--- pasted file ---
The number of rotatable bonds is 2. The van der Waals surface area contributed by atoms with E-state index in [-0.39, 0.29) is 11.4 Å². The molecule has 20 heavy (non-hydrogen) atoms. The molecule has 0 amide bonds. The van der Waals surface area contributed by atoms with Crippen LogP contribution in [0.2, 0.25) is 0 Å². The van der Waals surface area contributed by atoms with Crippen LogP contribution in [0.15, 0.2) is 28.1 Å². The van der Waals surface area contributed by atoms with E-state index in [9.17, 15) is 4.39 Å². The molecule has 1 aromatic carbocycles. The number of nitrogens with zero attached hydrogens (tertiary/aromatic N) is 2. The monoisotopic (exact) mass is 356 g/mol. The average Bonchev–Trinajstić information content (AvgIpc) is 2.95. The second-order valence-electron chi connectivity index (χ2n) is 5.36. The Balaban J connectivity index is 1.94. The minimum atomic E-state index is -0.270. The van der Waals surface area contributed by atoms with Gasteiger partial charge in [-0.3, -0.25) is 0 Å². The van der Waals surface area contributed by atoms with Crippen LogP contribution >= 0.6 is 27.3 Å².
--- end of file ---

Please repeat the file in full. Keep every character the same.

The number of rotatable bonds is 2. The van der Waals surface area contributed by atoms with E-state index in [-0.39, 0.29) is 11.4 Å². The molecule has 20 heavy (non-hydrogen) atoms. The molecule has 0 amide bonds. The van der Waals surface area contributed by atoms with Crippen LogP contribution in [0.2, 0.25) is 0 Å². The van der Waals surface area contributed by atoms with Crippen LogP contribution in [0.15, 0.2) is 28.1 Å². The van der Waals surface area contributed by atoms with E-state index in [9.17, 15) is 4.39 Å². The molecule has 1 aromatic carbocycles. The number of nitrogens with zero attached hydrogens (tertiary/aromatic N) is 2. The monoisotopic (exact) mass is 356 g/mol. The average Bonchev–Trinajstić information content (AvgIpc) is 2.95. The second-order valence-electron chi connectivity index (χ2n) is 5.36. The Balaban J connectivity index is 1.94. The minimum atomic E-state index is -0.270. The van der Waals surface area contributed by atoms with Gasteiger partial charge in [-0.3, -0.25) is 0 Å². The van der Waals surface area contributed by atoms with Crippen LogP contribution >= 0.6 is 27.3 Å².